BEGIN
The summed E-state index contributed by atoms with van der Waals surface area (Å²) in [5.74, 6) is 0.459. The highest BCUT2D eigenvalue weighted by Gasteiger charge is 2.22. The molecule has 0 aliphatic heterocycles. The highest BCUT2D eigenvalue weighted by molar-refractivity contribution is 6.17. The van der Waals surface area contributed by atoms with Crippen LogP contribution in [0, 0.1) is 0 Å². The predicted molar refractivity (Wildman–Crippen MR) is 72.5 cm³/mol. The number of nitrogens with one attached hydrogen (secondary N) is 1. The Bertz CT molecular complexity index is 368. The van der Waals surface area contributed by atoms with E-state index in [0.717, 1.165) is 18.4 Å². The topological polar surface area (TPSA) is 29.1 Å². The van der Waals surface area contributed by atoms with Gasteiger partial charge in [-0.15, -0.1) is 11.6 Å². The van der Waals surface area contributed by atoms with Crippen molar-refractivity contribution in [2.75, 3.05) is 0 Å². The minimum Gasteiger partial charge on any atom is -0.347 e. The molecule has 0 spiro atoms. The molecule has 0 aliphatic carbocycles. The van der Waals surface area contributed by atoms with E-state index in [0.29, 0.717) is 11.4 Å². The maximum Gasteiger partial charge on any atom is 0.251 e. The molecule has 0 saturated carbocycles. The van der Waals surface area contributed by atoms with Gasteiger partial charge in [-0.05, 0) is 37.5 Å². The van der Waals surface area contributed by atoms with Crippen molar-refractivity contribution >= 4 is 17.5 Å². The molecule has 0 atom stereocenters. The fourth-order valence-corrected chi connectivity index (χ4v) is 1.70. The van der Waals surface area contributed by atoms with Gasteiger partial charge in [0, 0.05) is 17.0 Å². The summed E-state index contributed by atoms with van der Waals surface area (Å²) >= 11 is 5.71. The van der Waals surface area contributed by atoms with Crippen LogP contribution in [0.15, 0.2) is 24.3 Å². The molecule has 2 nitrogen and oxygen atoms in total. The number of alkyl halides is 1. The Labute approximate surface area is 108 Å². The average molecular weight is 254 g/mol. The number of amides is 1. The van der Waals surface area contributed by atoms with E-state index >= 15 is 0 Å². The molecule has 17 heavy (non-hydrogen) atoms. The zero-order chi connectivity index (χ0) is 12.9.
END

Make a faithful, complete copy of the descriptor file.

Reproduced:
The summed E-state index contributed by atoms with van der Waals surface area (Å²) in [5.74, 6) is 0.459. The highest BCUT2D eigenvalue weighted by Gasteiger charge is 2.22. The molecule has 0 aliphatic heterocycles. The highest BCUT2D eigenvalue weighted by molar-refractivity contribution is 6.17. The van der Waals surface area contributed by atoms with Crippen LogP contribution in [0, 0.1) is 0 Å². The predicted molar refractivity (Wildman–Crippen MR) is 72.5 cm³/mol. The number of nitrogens with one attached hydrogen (secondary N) is 1. The Bertz CT molecular complexity index is 368. The van der Waals surface area contributed by atoms with E-state index in [0.717, 1.165) is 18.4 Å². The topological polar surface area (TPSA) is 29.1 Å². The van der Waals surface area contributed by atoms with Gasteiger partial charge in [-0.15, -0.1) is 11.6 Å². The van der Waals surface area contributed by atoms with Crippen molar-refractivity contribution in [2.75, 3.05) is 0 Å². The minimum Gasteiger partial charge on any atom is -0.347 e. The molecule has 0 spiro atoms. The molecule has 0 aliphatic carbocycles. The van der Waals surface area contributed by atoms with E-state index in [0.29, 0.717) is 11.4 Å². The maximum Gasteiger partial charge on any atom is 0.251 e. The molecule has 0 saturated carbocycles. The van der Waals surface area contributed by atoms with Gasteiger partial charge in [-0.05, 0) is 37.5 Å². The van der Waals surface area contributed by atoms with Crippen molar-refractivity contribution >= 4 is 17.5 Å². The molecule has 0 atom stereocenters. The fourth-order valence-corrected chi connectivity index (χ4v) is 1.70. The van der Waals surface area contributed by atoms with Gasteiger partial charge in [0, 0.05) is 17.0 Å². The summed E-state index contributed by atoms with van der Waals surface area (Å²) >= 11 is 5.71. The van der Waals surface area contributed by atoms with Crippen LogP contribution in [0.15, 0.2) is 24.3 Å². The molecule has 2 nitrogen and oxygen atoms in total. The number of alkyl halides is 1. The Labute approximate surface area is 108 Å². The average molecular weight is 254 g/mol. The number of amides is 1. The van der Waals surface area contributed by atoms with E-state index >= 15 is 0 Å². The molecule has 17 heavy (non-hydrogen) atoms. The zero-order chi connectivity index (χ0) is 12.9.